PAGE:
The Federal Court properly identified the governing authority on point, Canada (Border Services Agency) v. C.B. Powell Limited, 2010 FCA 61,  2 F.C.R. 332, and applied it to the facts of this case. C.B. Powell, which applies the Supreme Court authority existing at that time, has received the later approval of the Supreme Court in Halifax (Regional Municipality) v. Nova Scotia (Human Rights Commission), 2012 SCC 10,  1 S.C.R. 364, and has recently been reaffirmed by this Court in Dugré v. Canada (Attorney General), 2021 FCA 8. Dugré at para. 37 confirms that the bar against premature judicial reviews must be kept "“next to absolute”": there is little room for flexibility in the enforcement of this bar.. Lukács v. Canada (Public Safety and Emergency Preparedness)
 C.B. Powell stands for the proposition that judicial review is a remedy of last resort: if an effective remedy might be available in an administrative or other process, that process first must be pursued. As part of that process, the administrative decision-maker will determine whether it has the jurisdiction to grant the remedy requested and, if so, whether it will grant the remedy. This respects the demarcation of function between administrative decision-makers and reviewing courts that the Supreme Court emphasized in Canada (Minister of Citizenship and Immigration) v. Vavilov, 2019 SCC 65,  4 S.C.R. 653.
 In this case, the Standards Council of Canada Appeals Policy provides an administrative procedure by which the appellant can challenge an earlier reinstatement decision by filing a complaint. We cannot say with certainty that the appellant would be unable to raise, as part of that procedure, any of the issues raised in its notice of application or that there would be no room for reasonable debate before the administrative decision-maker. Indeed, in response to questioning in oral argument, the appellant candidly admitted that there would be "“little room”", not no room, for debate before the administrative decision-maker. Thus, the doctrine in C.B. Powell applies: the appellant must first pursue that debate and the remedies it seeks in the administrative forum. Judicial review is not available at this time.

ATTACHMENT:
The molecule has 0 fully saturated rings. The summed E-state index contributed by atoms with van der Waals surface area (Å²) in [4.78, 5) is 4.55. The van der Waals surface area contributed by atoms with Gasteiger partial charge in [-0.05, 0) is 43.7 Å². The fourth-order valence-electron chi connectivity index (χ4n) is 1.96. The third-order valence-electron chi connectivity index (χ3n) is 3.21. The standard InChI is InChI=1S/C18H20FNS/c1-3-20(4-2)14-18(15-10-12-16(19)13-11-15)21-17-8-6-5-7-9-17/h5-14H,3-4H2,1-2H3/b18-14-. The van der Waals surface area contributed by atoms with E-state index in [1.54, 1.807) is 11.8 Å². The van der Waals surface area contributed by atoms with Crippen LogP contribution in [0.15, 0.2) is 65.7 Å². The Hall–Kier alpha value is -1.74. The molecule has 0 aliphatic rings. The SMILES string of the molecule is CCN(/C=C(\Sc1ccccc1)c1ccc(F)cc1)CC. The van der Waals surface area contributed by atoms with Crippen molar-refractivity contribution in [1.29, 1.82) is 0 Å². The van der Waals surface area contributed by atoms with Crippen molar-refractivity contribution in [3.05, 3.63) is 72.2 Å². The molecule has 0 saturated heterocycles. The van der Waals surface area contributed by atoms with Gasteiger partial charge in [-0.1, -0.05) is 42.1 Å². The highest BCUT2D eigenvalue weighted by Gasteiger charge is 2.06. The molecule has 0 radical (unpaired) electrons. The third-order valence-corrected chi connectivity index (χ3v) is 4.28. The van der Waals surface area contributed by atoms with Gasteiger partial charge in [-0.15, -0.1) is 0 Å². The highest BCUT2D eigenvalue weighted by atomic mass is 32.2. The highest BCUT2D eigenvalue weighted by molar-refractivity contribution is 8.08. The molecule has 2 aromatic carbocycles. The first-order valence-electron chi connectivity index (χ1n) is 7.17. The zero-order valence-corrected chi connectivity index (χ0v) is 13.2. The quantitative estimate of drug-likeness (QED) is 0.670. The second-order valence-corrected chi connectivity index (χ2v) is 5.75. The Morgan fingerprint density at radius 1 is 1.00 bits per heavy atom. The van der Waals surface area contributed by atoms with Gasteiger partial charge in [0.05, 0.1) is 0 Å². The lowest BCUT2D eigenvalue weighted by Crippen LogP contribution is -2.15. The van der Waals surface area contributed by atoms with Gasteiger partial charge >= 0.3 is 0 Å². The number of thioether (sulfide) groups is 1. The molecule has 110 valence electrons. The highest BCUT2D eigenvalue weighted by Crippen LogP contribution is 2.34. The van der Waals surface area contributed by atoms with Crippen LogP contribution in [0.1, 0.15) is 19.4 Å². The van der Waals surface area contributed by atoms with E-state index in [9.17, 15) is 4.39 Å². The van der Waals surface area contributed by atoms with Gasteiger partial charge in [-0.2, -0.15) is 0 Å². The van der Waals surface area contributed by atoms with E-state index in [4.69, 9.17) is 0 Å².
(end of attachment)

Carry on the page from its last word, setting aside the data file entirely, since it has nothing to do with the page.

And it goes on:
In Lukács v. Canada (Public Safety and Emergency Preparedness) (Fed CA, 2023) the Federal Court of Appeal considered the Federal Court Rules test for compiling to a JR record:
 In this case, the case management judge correctly identified the test for the admission of evidence under Rule 312 of the Federal Courts Rules, namely that the evidence must be admissible on the application for judicial review, and it must be relevant to an issue that is properly before the reviewing Court. She further noted that, as this Court observed at paragraph 2 of Holy Alpha and Omega Church of Toronto v. Canada (Attorney General), 2009 FCA 101, in assessing whether the granting of an order under Rule 312 is in the interests of justice, the Court must also consider:. Democracy Watch v. Canada (Attorney General)
a) whether the evidence sought to be adduced was available when the party filed its affidavits, or could have been available with the exercise of due diligence;
b) whether the evidence will assist the Court, in the sense that it is relevant to an issue to be determined and sufficiently probative that it could affect the result; and
c) whether the admission of the evidence will cause substantial or serious prejudice to the other party.
In Democracy Watch v. Canada (Attorney General) (Fed CA, 2023) the Federal Court of Appeal (Strathas JA) considered another interlocutory issue in a larger politically-charged judicial review of decision-making by the Conflict of Interest and Ethics Commissioner. The immediate interlocutory issue here was the applicant's request that a full Commissioner record by available in the face of "bar(s) against raising certain grounds of review" [Conflict of Interest Act, s.66], whether the court should respect (or not) this immunity as a privative clause, and associated practical preservation of confidentiality concerns:
 Democracy Watch’s disclosure request places the Commissioner in an untenable position. The Commissioner is being asked to disclose confidential documents in support of a ground that might be barred under section 66. If ultimately the panel hearing the application finds that section 66, as a partial restriction on judicial review, applies to bar some or all of the grounds raised in this application, then confidential material that never should have been disclosed will have been disclosed.. Kurgan v. Canada (Attorney General)
 Democracy Watch proposes protections to ensure that any material disclosed remains confidential as much as possible. For example, it proposes that confidential material will be disclosed only to its counsel and the panel and that both will be operating under strict prohibitions against disclosure.